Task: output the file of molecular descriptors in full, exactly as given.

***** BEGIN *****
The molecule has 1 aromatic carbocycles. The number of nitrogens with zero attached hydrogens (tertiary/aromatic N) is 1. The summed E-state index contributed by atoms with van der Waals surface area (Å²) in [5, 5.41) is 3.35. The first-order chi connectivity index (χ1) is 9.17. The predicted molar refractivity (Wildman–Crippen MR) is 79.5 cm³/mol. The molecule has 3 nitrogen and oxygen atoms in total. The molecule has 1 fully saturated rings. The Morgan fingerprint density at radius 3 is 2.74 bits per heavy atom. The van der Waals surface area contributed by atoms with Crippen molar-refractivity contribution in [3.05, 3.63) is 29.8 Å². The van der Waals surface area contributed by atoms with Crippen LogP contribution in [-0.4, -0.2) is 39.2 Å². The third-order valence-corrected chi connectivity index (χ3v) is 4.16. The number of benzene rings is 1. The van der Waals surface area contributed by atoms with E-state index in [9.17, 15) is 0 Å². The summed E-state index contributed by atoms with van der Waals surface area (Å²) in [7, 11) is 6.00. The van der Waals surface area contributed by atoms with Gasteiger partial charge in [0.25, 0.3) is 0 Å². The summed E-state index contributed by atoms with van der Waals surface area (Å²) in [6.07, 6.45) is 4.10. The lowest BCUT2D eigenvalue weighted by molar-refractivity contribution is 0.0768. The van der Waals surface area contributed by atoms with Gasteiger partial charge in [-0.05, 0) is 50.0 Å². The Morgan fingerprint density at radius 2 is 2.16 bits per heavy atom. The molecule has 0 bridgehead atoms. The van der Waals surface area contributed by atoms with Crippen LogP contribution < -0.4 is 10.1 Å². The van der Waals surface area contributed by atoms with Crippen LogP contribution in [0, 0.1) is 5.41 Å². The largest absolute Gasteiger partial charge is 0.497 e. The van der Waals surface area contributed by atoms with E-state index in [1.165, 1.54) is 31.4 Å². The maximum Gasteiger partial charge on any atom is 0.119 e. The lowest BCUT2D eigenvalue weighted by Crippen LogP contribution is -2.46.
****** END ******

The molecule has 1 aromatic carbocycles. The number of nitrogens with zero attached hydrogens (tertiary/aromatic N) is 1. The summed E-state index contributed by atoms with van der Waals surface area (Å²) in [5, 5.41) is 3.35. The first-order chi connectivity index (χ1) is 9.17. The predicted molar refractivity (Wildman–Crippen MR) is 79.5 cm³/mol. The molecule has 3 nitrogen and oxygen atoms in total. The molecule has 1 fully saturated rings. The Morgan fingerprint density at radius 3 is 2.74 bits per heavy atom. The van der Waals surface area contributed by atoms with Crippen molar-refractivity contribution in [3.05, 3.63) is 29.8 Å². The van der Waals surface area contributed by atoms with Crippen LogP contribution in [-0.4, -0.2) is 39.2 Å². The third-order valence-corrected chi connectivity index (χ3v) is 4.16. The number of benzene rings is 1. The van der Waals surface area contributed by atoms with E-state index in [9.17, 15) is 0 Å². The summed E-state index contributed by atoms with van der Waals surface area (Å²) in [7, 11) is 6.00. The van der Waals surface area contributed by atoms with Gasteiger partial charge in [0.25, 0.3) is 0 Å². The summed E-state index contributed by atoms with van der Waals surface area (Å²) in [6.07, 6.45) is 4.10. The lowest BCUT2D eigenvalue weighted by molar-refractivity contribution is 0.0768. The van der Waals surface area contributed by atoms with Gasteiger partial charge in [-0.05, 0) is 50.0 Å². The Morgan fingerprint density at radius 2 is 2.16 bits per heavy atom. The molecule has 0 bridgehead atoms. The van der Waals surface area contributed by atoms with Crippen LogP contribution < -0.4 is 10.1 Å². The van der Waals surface area contributed by atoms with Crippen LogP contribution in [0, 0.1) is 5.41 Å². The largest absolute Gasteiger partial charge is 0.497 e. The van der Waals surface area contributed by atoms with E-state index in [1.165, 1.54) is 31.4 Å². The maximum Gasteiger partial charge on any atom is 0.119 e. The lowest BCUT2D eigenvalue weighted by Crippen LogP contribution is -2.46.